When you set up shop as an independent consultant, you’re immediately faced with a number of questions. Will you be able to bring in enough clients to make a solid income? Will you be able to land the clients you want? If you land those clients, will you be able to manage the workload alone?
While you may not immediately think about bringing in extra help, as you begin to stand out among your competition and build a solid client base you may quickly find that you’re stretched to your limit. The decision to hire an employee or engage another independent consultant is a big one. Ask yourself the following questions to assess whether or not it’s time to bring on someone to help you manage your work.
An early sign that it may be time for you to hire help is that you’re no longer able to get everything done that needs to be done. If there aren’t enough hours in one day for you to deliver on all of your projects, if you’re noticing that your product isn’t meeting your normal standards, or if clients have complained about poor quality, it could be time to bring someone on board.
Before you hire someone, you’ll need to make sure that you can afford to do so. While bringing on an employee or part-time worker may pose an initial financial strain, it can ultimately it can free you up to focus on the work you’ve been hired to do. That can lead to greater output, new clients, and more income. But first, be sure to thoroughly assess your cash flow and profitability to ensure you can afford to hire help. Remember, it will still take time to increase your business and income after the hire.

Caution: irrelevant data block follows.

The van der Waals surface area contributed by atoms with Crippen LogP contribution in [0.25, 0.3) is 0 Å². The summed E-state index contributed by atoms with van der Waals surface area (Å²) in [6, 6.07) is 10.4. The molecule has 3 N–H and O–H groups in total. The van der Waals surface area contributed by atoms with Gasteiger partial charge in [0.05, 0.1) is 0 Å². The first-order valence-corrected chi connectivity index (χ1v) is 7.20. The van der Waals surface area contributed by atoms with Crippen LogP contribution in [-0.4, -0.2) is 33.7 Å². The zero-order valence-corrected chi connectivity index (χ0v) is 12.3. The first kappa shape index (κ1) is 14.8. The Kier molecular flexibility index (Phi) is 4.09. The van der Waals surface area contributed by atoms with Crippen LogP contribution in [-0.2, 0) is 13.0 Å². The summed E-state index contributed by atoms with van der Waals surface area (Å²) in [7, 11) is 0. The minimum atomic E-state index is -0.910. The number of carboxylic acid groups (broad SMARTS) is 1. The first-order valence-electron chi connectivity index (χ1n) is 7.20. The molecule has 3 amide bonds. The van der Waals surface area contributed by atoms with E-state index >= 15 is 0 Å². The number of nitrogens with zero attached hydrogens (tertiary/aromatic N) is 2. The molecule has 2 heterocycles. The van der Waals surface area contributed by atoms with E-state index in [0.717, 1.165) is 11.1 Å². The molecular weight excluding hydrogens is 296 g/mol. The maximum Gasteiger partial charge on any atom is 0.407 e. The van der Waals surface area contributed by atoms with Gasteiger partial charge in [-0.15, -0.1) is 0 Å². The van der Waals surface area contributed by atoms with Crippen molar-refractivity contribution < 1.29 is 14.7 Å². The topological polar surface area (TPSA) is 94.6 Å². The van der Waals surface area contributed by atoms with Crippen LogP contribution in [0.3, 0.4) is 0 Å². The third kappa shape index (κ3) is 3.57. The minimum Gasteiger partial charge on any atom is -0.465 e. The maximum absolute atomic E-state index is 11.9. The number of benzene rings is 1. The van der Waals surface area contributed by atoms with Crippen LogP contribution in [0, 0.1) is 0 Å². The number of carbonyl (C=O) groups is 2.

Take some time to think about what type of assistance you need. Having a good idea of the work you would delegate can help you select the right person for the job. If you’re getting bogged down in administrative work, a secretary or administrative assistant may make the most sense.
Keep in mind that as an independent consultant, your clients are hiring you for your expertise and good work. When you bring someone new on, be sure to look for individuals that share your commitment to delivering a great product. Hire someone you feel confident about.
Depending on where you work, it will be important to decide if you’re comfortable having someone come into your home or office space. If not, consider switching to a co-working space or allowing your new hire to work virtually. You’ll also want to consider what this person will need to do their job. You may need to purchase a new computer, printer, and additional office supplies, or you may require that they provide their own.
Hiring an extra set of hands to help with your workload can help give you back valuable time, increase the number of projects you commit to, and take your business to the next level. Just make sure your needs and budget are ready for new talent before making the decision.
Having a contingency plan is of particular importance for independent contractors. Here are four simple steps to take to make sure you’re prepared for a worse case scenario.
Follow these six tips to lead a successful client meeting and land your next consulting contract.